The magic’s in the fine print in ‘Ink & Sigil’

Aloysius MacBharrais has a problem. Every apprentice he’s taken on to learn his job as a sigil agent — essentially a human who “writes and enforces magical contracts using sigils, which are symbols infused with power that do some remarkable stuff” — has died in one type of accident or another. Seven of them, in fact, the most recent being Gordie, who choked to death on a raisin scone. What makes this latest setback a more serious problem is that it seems Gordie was trafficking Fae creatures like the hobgoblin he had caged in his apartment when he died.

(Let’s pause here to get this out of the way: Different from pure goblins and more mischievous than outright malevolent, hobgoblins were extraordinarily difficult to capture as a rule, since they could teleport short distances and were agile creatures as well, with impressive vertical leaps aided by their thick thighs. If you didn’t know, now you know.)

What was Gordie up to? Who was he selling the Fae creatures to, and for what nefarious purpose? It’s up to Al to find out, before the delicate détente between the Fae and humans is broken forever.

That’s the set-up for Kevin Hearne’s highly entertaining fantasy novel, Ink & Sigil (2020). It’s the first in a new series (the next book set to be published in August 2021), but it’s set in the same universe as Hearne’s previous Iron Druid Chronicles series. Sadly, Atticus and his amazing Irish wolfhound Oberon have only a cameo appearance here, but I found the new cast of characters — Al, the Scot who runs a printing company in Glasgow between writing sigils for interactions between humans and Fae; his indispensable assistant Nadia, who has her own secret abilities; even that hobgoblin, a three-foot tall pink creature who goes by the name Buck Foi — a fun bunch to hang out with, and I was fully engaged in how Al would solve the mystery at the book’s heart and set things right.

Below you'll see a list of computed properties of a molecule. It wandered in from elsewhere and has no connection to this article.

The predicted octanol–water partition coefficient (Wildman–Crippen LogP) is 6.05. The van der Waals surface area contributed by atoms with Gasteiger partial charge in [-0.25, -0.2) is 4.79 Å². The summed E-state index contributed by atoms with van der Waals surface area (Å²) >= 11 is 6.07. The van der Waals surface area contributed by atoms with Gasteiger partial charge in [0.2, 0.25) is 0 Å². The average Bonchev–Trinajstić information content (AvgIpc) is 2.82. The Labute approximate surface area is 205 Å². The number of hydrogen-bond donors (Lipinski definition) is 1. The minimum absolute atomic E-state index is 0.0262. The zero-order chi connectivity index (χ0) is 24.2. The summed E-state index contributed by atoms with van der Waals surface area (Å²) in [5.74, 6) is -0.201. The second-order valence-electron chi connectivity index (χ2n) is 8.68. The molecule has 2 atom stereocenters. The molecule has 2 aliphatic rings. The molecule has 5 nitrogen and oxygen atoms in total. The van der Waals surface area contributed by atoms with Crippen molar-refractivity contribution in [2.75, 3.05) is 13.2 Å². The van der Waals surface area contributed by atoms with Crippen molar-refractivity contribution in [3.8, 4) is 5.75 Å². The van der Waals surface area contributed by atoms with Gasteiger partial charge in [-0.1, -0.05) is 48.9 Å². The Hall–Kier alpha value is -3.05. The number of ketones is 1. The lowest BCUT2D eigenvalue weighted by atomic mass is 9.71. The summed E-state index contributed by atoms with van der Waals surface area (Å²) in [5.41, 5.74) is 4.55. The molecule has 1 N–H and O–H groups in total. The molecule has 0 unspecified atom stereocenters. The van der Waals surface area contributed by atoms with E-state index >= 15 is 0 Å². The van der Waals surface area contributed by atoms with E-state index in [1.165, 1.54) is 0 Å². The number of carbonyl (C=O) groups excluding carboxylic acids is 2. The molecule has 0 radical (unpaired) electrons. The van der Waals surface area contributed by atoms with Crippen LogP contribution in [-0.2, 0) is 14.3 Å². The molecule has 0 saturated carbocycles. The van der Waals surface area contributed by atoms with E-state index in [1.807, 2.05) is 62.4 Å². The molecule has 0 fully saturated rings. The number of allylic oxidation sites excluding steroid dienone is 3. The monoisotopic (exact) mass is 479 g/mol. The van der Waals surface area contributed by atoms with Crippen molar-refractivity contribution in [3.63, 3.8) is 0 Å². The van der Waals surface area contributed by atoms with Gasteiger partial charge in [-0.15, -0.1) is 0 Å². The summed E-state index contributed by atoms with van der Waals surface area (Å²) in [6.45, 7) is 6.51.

The pen-and-stationery aficionado in me loves the idea of specially formulated inks imbuing drawn symbols with power. I could use a few Sigils of Agile Grace myself, to be honest. It’s especially pleasing that one doesn’t need to be a magical creature one’s own self to do magic — it can be learned, like any other skill. I hope Al acquires a new, less evil, apprentice in a future book and we get more details of the way sigils work.

And while this new cast stands well on its own without needing to lean on guest appearances from the Iron Druid or Oberon, I can’t help hoping we get more glimpses of them in future volumes. Although at least we did get this lovely canine tribute in Ink & Sigil:

“He survived because of a very good dug named Oberon. Dogs are beings of pure love and devotion and broadcast hope to those of us who have only memories of such things, for they demonstrate by their existence that love and devotion still walk abroad in the world, and therefore it’s worthwhile to live in it.”

They’re all good dogs in ‘Olive, Mabel & Me’

I really needed this book. It’s a gentle, often humorous and occasionally profound story of a man and his dogs, and a fair bit of mountain walking thrown in. If you were hanging around on Twitter last March, you may have come across a cute little video tweet featuring two dogs having an eating contest, as their sports commentator owner provided the play-by-play commentary, as seen here:

It’s a clever takeoff on traditional sports commentary but of course what makes it so charming (beyond the very appealing Scottish accent of Mr. Cotter) are those adorable Labradors, Olive (the black one) and Mabel. It went as viral as you’d expect, ricocheting around the Internet at a time when we were all just beginning to come to terms with what the pandemic had in store for us. I loved it, promptly began following Cotter (who I confess to never having heard of, not being privy to much in the way of overseas sports broadcasting) and delighted in the occasional videos he has posted since. (If you’d like to catch up, you can find them all on his YouTube channel.)

Really, there’s not much more to say. If you love dogs, I think you’d very much enjoy the book. The canine averse will probably want to give it a pass. It is not a book that will haunt your dreams or cause you to despair of the loss of our common humanity — that’s what the news is for. Indeed, it will not teach you much about the world, except that Dogs Are Very Good Boys and Girls. I deducted a half-star only because the author has an unfortunate fondness for sentence fragments that made my left eye twitch just a tiny bit. A few moments’ break to look at pictures of Olive and Mabel and all was well again.